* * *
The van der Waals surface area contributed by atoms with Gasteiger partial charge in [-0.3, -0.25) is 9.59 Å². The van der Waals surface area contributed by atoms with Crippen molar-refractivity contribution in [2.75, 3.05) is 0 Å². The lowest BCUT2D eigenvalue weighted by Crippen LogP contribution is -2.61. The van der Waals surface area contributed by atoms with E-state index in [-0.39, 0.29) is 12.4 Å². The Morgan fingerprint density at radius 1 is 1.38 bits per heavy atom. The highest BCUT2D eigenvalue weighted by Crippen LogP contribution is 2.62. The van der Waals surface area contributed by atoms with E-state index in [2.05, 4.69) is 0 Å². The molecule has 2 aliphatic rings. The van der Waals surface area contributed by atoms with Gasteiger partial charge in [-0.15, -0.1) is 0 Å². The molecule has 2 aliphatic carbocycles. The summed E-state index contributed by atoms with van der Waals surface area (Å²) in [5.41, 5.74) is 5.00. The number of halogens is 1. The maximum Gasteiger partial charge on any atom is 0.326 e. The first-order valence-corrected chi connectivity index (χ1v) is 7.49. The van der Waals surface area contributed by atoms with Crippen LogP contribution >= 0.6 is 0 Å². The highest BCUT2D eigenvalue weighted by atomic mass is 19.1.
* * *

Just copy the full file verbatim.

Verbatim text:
The van der Waals surface area contributed by atoms with Gasteiger partial charge in [-0.3, -0.25) is 9.59 Å². The van der Waals surface area contributed by atoms with Crippen molar-refractivity contribution in [2.75, 3.05) is 0 Å². The lowest BCUT2D eigenvalue weighted by Crippen LogP contribution is -2.61. The van der Waals surface area contributed by atoms with E-state index in [-0.39, 0.29) is 12.4 Å². The Morgan fingerprint density at radius 1 is 1.38 bits per heavy atom. The highest BCUT2D eigenvalue weighted by Crippen LogP contribution is 2.62. The van der Waals surface area contributed by atoms with E-state index in [2.05, 4.69) is 0 Å². The molecule has 2 aliphatic rings. The van der Waals surface area contributed by atoms with Gasteiger partial charge in [-0.15, -0.1) is 0 Å². The molecule has 2 aliphatic carbocycles. The summed E-state index contributed by atoms with van der Waals surface area (Å²) in [5.41, 5.74) is 5.00. The number of halogens is 1. The maximum Gasteiger partial charge on any atom is 0.326 e. The first-order valence-corrected chi connectivity index (χ1v) is 7.49. The van der Waals surface area contributed by atoms with Crippen LogP contribution >= 0.6 is 0 Å². The highest BCUT2D eigenvalue weighted by atomic mass is 19.1.